Influence of Acetone and Sodium Chloride Additives on Cooling Efficiency of Water Droplets Impinging onto Hot Metal Surfaces
Peer reviewed, Journal article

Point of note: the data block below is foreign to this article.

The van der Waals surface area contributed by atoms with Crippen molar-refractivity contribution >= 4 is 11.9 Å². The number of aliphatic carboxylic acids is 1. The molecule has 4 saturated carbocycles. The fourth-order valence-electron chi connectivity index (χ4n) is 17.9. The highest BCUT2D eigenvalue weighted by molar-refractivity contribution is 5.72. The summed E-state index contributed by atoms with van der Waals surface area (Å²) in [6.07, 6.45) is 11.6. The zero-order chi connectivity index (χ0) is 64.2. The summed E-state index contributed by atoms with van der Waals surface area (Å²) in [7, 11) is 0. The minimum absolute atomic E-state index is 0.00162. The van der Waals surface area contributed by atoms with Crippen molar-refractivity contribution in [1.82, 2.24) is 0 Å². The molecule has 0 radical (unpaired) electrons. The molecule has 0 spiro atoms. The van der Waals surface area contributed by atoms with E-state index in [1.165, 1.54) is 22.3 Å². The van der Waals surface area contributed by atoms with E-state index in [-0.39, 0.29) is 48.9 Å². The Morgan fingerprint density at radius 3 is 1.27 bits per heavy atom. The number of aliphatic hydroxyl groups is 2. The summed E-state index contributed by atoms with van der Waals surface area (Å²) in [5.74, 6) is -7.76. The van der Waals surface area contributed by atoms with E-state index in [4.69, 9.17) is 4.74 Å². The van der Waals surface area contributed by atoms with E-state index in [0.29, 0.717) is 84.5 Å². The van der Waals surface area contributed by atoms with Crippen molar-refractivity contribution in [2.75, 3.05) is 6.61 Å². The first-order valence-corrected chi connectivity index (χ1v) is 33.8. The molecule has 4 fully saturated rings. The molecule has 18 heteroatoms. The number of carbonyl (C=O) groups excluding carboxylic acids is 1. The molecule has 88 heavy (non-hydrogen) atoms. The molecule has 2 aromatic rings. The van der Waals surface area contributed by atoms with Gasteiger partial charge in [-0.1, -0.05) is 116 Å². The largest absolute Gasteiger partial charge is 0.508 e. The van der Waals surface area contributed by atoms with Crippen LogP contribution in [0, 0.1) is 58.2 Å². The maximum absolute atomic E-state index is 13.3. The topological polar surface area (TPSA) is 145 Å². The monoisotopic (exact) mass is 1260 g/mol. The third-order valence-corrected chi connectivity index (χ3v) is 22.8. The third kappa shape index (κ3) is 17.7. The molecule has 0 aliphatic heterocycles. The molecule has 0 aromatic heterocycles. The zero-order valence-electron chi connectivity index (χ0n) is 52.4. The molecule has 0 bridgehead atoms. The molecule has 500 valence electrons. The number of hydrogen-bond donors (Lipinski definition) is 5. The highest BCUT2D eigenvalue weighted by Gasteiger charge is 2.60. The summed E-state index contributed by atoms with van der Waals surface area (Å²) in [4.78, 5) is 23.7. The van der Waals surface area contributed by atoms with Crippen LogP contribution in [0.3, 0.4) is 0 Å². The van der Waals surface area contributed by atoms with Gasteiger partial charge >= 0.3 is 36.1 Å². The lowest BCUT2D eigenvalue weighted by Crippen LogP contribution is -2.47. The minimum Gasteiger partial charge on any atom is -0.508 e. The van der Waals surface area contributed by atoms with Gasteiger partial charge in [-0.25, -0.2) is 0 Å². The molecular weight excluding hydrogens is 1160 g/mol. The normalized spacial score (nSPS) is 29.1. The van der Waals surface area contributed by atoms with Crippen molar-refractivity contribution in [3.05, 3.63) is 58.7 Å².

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In the present work, the cooling efficiency of water droplets falling onto hot aluminum and stainless steel discs from heights of 12.5 cm, 25 cm, 50 cm and 100 cm, corresponding to speeds of 1.5 m/s, 2.2 m/s, 3.1 m/s and 4.4 m/s, respectively, were studied. The discs were aligned at 0° (horizontal), 30° and 60° inclination. The water application rate was 0.022 g/s and the droplet diameters studied were 2.5 mm, 3.2 mm and 3.7 mm. Acetone solutions (300 ppm and 700 ppm) as well as a NaCl (35 g/kg) solution, emulating seawater, were tested to evaluate the influence of an active surfactant on the recorded cooling efficiency. The droplets with higher impact speed resulted in lower cooling efficiency, especially at disc temperatures above the Leidenfrost temperature, likely due to more vigorous droplets bouncing. Larger inclination did, as expected, result in lower cooling efficiency. At temperatures associated with nucleate boiling, the water droplets with NaCl conspicuously displayed higher cooling efficiency at about 110 °C. However, at temperatures between 120 °C and the Leidenfrost temperature, acetone and NaCl additives did not significantly alter the cooling efficiency of the water droplets. Above the Leidenfrost temperature, a minor increase in cooling efficiency was observed for the acetone solutions. Overall, the additives only marginally changed the water droplet cooling efficiency. The standard industrial water application rate (i.e., 10 L/min∙m2) is shown to be insufficient compared to the heat fluxes expected in pool and jet fires (i.e., 250 kW/m2 and 350 kW/m2, respectively).